Step 4: Follow up on Claim or Statement

Once you’ve submitted your claim or statement, if it is not paid within a specific timeline, then take steps to follow up on payment. You cannot afford to delay payment from the payer or the patient; the operating margin of a medical practice is simply too thin to permit payment delays.

• FOLLOW PAYER TIMELINES. Take action and follow up on claims based on payer payment timelines. Medicare, for example, typically reimburses physicians within 13 to 17 days. Therefore, action should be taken on unpaid Medicare claims at 17 days. If payer payment timeframes are unknown, take action on each account every 30 days and note the follow-up steps taken.

• SHRINK YOUR COLLECTIONS CYCLE. Reduce the time it takes for you to complete your guarantor statement and collection cycle. Many medical practices send out three statements, two letters, and make multiple attempts to contact the patient by phone prior to sending an account. In any situation, it is important to determine if the revenue cycle is functioning at its optimal level to the collection agency. Consider sending only two statements and one letter to the patient. Follow up with a telephone call, and if there is no response, then send the account to the collection agency.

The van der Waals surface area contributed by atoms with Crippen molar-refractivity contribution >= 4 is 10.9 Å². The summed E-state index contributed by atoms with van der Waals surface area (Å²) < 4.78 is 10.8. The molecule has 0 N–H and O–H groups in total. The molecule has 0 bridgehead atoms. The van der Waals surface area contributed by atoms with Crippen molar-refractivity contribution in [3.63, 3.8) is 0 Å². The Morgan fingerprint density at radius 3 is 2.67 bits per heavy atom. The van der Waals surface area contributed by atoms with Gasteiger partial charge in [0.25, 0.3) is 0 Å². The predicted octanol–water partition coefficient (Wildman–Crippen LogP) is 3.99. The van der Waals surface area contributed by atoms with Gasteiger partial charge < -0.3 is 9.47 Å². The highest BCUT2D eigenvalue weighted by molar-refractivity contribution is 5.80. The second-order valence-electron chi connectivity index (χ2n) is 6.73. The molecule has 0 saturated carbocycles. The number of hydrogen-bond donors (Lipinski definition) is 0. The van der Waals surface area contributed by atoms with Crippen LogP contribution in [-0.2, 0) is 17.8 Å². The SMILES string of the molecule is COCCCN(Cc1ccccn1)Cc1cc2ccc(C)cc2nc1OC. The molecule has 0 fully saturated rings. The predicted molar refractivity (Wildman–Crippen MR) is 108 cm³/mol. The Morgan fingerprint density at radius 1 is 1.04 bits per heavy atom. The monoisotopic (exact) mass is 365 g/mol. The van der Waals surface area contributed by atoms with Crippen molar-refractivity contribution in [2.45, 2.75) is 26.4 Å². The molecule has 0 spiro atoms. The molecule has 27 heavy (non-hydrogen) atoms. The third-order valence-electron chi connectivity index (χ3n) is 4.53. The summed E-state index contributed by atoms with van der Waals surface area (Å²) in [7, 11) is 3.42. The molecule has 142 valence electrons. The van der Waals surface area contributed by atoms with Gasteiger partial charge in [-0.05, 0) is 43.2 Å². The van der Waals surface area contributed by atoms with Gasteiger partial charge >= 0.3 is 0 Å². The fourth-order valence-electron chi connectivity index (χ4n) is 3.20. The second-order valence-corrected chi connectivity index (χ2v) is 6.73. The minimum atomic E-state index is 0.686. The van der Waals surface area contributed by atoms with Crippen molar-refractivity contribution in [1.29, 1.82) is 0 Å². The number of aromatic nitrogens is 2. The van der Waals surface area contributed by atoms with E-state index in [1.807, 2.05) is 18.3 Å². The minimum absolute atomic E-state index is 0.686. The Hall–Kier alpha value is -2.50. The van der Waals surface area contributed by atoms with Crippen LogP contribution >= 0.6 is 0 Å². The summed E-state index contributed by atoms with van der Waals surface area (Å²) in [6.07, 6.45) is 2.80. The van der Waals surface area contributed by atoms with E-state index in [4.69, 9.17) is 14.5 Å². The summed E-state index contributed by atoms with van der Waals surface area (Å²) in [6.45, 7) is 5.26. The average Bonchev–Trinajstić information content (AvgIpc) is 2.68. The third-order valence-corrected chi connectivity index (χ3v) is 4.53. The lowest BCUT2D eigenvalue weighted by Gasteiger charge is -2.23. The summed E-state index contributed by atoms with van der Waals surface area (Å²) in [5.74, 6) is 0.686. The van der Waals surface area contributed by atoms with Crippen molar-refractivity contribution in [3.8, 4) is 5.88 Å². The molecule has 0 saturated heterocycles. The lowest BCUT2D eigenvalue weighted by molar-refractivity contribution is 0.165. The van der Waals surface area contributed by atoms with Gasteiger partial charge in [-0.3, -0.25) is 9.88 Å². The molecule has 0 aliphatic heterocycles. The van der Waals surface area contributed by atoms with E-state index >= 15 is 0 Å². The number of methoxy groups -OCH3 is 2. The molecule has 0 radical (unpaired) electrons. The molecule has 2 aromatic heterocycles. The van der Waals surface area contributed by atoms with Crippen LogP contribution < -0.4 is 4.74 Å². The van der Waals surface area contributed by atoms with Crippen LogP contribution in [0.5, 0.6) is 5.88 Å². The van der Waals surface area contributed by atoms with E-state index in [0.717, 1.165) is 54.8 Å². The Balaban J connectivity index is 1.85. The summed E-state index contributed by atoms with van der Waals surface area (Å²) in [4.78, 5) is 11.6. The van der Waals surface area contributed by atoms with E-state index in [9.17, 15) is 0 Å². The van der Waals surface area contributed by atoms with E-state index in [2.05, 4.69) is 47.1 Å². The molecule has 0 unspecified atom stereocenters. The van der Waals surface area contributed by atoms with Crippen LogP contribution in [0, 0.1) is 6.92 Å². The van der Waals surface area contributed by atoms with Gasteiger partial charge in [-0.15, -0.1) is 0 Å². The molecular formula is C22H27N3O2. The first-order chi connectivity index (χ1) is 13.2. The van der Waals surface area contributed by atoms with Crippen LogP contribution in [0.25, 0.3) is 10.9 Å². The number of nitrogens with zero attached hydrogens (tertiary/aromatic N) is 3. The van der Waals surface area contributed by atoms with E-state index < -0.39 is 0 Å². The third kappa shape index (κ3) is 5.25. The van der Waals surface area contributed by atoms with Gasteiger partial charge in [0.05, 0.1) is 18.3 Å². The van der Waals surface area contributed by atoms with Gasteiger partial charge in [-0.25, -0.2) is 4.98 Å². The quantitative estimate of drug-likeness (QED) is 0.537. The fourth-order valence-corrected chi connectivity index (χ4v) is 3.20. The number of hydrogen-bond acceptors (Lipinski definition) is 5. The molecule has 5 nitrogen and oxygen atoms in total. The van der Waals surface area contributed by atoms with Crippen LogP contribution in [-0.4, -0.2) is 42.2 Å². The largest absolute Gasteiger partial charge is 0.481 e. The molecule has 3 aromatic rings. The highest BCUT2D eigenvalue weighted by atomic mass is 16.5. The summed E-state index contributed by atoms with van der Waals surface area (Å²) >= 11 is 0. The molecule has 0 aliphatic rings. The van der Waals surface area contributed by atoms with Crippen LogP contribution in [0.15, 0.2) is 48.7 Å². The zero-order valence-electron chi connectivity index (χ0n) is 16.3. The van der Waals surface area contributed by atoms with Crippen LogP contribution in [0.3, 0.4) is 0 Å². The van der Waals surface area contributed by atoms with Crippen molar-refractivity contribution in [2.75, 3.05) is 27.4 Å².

Step 5: Post Payment and Manage Denial

Payment posting is the process of posting the reimbursement you receive to the patient’s account on your practice management system. During this process, determine whether you have been correctly paid, underpaid or overpaid, and whether all or a portion of the service you provided was denied for payment. In today’s revenue cycle, payment management must be at the highest level of precision and accuracy.

• INSTITUTE ELECTRONIC REMITTANCE. Leverage technology by enabling electronic remittance. Electronic remittance permits the payment to match up electronically with the charge on the patient’s account. This saves the staffing cost required to manually post payments to the system and also reduces errors associated with the process.